Gaming is a dynamic industry that’s constantly gaining popularity. The NFT market is equally dynamic. What will happen when the two unite? We talked to Adrian Krion, co-founder and CEO of Spielworks, about the potential of this fusion.
- What’s the biggest advantage of marrying NFTs and video games?
In general, gamers have a high affinity for digital assets as they are typically collecting and using digital items. Trading such assets (more or less “illegally”) has been a huge market for years. Now, with NFTs, gamers get to own these items beyond the individual game, which results in a huge relief of the frustration that’s tied to quitting a game. Up till now, all the time and money investment disappeared when quitting a game. With NFTs, gamers can cash out (some of) their investment, allowing them to spend more in each individual game.
- Integrating technology that enables player-owned economies into video games has been slow. Do you believe that’s about to change?
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Definitely. On one hand, blockchain-first games have been picking up thanks to the progress with Axie Infinity and the like. On the other hand, the boom this year has put NFTs on the radar for most traditional gaming companies. Those have an interest in integrating NFTs in their existing games, some in a more lightweight manner, some more deeply. The current development will severely accelerate the number of NFT-related games coming out within the next 6 months.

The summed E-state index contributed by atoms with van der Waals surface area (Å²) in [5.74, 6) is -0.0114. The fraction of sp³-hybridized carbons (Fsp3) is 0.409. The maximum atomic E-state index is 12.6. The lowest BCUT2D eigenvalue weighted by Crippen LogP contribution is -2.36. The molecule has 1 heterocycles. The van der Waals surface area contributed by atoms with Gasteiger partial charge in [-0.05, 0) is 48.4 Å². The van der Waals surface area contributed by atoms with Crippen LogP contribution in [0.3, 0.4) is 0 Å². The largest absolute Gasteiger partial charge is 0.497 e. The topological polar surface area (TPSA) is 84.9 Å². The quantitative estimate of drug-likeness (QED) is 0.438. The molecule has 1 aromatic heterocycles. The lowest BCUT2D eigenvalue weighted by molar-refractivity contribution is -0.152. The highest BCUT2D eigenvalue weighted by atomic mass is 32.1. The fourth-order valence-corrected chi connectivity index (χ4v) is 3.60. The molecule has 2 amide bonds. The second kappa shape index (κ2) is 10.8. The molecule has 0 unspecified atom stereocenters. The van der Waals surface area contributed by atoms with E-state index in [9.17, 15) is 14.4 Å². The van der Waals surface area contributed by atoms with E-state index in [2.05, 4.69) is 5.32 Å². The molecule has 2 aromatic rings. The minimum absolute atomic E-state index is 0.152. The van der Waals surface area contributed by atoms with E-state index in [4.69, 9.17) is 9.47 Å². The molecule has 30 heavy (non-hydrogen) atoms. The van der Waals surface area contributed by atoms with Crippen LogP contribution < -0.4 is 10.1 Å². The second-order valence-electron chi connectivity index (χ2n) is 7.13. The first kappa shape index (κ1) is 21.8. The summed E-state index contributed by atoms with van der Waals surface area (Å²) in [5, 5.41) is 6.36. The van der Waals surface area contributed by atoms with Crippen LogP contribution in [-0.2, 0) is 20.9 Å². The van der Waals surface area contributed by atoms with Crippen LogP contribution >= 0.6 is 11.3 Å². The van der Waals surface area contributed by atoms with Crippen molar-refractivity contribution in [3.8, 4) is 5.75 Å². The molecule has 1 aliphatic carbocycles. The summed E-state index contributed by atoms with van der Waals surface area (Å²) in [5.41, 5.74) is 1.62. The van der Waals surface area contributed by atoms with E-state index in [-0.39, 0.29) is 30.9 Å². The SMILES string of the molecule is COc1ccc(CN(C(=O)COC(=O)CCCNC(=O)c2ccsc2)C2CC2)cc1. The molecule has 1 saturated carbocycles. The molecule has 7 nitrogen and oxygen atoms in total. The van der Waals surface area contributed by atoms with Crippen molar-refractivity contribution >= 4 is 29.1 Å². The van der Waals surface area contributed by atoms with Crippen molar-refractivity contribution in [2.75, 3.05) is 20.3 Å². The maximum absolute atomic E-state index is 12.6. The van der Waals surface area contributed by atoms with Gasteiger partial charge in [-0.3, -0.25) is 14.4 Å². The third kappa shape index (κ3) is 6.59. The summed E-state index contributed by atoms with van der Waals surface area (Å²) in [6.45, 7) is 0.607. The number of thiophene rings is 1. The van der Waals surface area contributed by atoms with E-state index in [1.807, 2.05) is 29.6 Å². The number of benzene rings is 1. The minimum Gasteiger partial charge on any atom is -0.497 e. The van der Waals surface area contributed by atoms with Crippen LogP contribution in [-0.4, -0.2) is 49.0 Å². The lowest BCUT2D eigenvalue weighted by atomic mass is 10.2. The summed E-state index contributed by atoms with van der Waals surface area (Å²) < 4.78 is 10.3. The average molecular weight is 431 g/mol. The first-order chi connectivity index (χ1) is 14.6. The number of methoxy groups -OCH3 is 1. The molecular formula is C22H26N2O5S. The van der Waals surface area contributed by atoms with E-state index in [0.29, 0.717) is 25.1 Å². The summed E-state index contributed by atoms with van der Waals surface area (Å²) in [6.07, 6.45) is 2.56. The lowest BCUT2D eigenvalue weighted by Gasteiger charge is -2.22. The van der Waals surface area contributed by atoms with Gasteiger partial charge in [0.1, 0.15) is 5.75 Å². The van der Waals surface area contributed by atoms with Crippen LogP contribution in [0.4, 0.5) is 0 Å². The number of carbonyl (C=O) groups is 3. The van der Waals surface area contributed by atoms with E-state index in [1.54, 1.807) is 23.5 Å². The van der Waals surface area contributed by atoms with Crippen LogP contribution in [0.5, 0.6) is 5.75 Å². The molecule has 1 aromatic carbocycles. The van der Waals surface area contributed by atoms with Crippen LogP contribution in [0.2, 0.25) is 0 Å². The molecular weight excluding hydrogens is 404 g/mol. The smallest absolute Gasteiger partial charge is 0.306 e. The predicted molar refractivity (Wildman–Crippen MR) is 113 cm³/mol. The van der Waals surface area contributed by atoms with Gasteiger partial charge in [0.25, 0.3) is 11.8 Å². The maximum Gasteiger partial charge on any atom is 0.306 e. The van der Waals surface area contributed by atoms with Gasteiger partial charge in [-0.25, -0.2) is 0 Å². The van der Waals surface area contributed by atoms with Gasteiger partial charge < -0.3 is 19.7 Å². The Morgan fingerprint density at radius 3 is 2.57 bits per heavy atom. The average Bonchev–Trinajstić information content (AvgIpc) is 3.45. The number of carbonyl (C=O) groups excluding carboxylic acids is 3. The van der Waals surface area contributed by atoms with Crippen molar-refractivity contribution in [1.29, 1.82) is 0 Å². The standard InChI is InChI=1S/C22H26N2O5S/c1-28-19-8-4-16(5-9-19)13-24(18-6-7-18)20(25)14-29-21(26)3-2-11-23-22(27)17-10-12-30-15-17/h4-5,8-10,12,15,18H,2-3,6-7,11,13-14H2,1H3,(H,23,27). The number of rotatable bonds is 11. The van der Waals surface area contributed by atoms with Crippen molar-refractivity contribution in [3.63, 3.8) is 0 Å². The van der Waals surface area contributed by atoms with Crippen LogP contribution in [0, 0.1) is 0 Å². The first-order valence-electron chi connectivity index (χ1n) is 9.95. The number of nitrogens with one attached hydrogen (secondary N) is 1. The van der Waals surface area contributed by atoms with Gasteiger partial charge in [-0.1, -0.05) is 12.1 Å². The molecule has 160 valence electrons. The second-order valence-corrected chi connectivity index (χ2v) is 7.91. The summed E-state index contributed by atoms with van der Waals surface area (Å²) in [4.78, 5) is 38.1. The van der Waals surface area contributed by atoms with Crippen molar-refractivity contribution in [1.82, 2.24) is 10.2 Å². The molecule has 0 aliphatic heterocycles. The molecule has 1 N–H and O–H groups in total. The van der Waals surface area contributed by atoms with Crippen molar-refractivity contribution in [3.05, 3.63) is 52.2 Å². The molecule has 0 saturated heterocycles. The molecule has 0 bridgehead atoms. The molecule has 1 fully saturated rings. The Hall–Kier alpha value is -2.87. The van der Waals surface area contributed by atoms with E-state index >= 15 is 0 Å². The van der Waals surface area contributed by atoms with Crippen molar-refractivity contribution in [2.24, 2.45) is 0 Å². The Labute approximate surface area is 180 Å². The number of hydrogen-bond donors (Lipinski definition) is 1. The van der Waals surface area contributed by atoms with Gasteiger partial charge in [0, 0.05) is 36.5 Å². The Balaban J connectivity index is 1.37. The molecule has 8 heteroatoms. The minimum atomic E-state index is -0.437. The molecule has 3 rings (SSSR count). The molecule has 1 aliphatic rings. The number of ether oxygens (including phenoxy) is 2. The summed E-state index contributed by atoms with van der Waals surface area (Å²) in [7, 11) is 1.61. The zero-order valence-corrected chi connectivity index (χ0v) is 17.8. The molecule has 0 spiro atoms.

- Did Spielworks face any challenges integrating Wombat into the Ethereum ecosystem? If so, what were they?
The biggest challenge was – and still is – to offer a great experience to our users whenever they use the Ethereum ecosystem. It’s not only the high gas prices but also confirmation times and the fact that users of Ethereum apps need a certain understanding of the underlying technology in order to use it effectively and not run the risks of losing some of their money, e.g. because they’ve included too many decimals in a token transfer and their transaction fails because it ran out of gas.
- What would you say the secret of your success is in terms of your NFT rewards program? What sets it apart from analogical programs?
I would claim that there isn’t any product like Womplay in which gamers get rewarded with NFTs for playing traditional, AAA mobile, and desktop games. We’ve also seen that – at least to gamers – NFTs pose a much stronger incentive than monetary rewards, which also explains the dramatic shift which is underway in the gaming industry right now. We’re helping traditional gamers transition into the blockchain and NFT space without risking an expensive investment up front.
- What would allow an NFT game to truly break into the mainstream?
Right now it seems that while mainstream gamers play (traditional) games for entertainment, most blockchain gamers play (blockchain) games because they expect to make money. Of course, in the long run, the majority of players will not (= cannot) make a positive return on their game investment, as the money other players make needs to be put in by somebody. I think that in order to reach the mass market, an NFT game needs to be easily accessible (unlike having to spend $1000 in order to be able to do anything in the game) while paying attention to the underlying economics of their NFTs. The latter is of course easier to do with that paywall, but I think it’s pretty obvious that no game with a $1000 paywall will reach tens of millions of active users in the long run.
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